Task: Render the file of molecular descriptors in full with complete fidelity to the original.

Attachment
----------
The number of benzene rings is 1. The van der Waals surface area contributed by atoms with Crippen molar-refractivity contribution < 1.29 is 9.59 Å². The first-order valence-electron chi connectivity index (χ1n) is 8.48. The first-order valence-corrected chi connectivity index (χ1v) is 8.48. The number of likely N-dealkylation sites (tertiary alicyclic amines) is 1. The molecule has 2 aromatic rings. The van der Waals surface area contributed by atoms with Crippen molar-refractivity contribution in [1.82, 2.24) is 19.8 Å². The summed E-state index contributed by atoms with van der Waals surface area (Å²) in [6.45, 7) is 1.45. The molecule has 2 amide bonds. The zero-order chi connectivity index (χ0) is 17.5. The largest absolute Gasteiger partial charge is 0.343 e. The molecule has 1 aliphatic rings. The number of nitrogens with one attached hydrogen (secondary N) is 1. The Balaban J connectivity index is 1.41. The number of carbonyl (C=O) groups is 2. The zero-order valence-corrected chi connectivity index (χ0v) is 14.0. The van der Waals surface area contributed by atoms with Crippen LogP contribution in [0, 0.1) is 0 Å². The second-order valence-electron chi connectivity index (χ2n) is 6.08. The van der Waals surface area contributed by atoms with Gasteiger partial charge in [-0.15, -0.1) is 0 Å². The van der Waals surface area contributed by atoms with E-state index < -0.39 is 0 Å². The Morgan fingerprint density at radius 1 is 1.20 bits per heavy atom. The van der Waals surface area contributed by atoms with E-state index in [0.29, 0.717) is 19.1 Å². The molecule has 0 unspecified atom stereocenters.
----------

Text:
The number of benzene rings is 1. The van der Waals surface area contributed by atoms with Crippen molar-refractivity contribution < 1.29 is 9.59 Å². The first-order valence-electron chi connectivity index (χ1n) is 8.48. The first-order valence-corrected chi connectivity index (χ1v) is 8.48. The number of likely N-dealkylation sites (tertiary alicyclic amines) is 1. The molecule has 2 aromatic rings. The van der Waals surface area contributed by atoms with Crippen molar-refractivity contribution in [1.82, 2.24) is 19.8 Å². The summed E-state index contributed by atoms with van der Waals surface area (Å²) in [6.45, 7) is 1.45. The molecule has 2 amide bonds. The zero-order chi connectivity index (χ0) is 17.5. The largest absolute Gasteiger partial charge is 0.343 e. The molecule has 1 aliphatic rings. The number of nitrogens with one attached hydrogen (secondary N) is 1. The Balaban J connectivity index is 1.41. The number of carbonyl (C=O) groups is 2. The zero-order valence-corrected chi connectivity index (χ0v) is 14.0. The van der Waals surface area contributed by atoms with Crippen LogP contribution in [0, 0.1) is 0 Å². The second-order valence-electron chi connectivity index (χ2n) is 6.08. The van der Waals surface area contributed by atoms with Gasteiger partial charge in [-0.15, -0.1) is 0 Å². The van der Waals surface area contributed by atoms with E-state index < -0.39 is 0 Å². The Morgan fingerprint density at radius 1 is 1.20 bits per heavy atom. The van der Waals surface area contributed by atoms with E-state index in [0.29, 0.717) is 19.1 Å². The molecule has 0 unspecified atom stereocenters.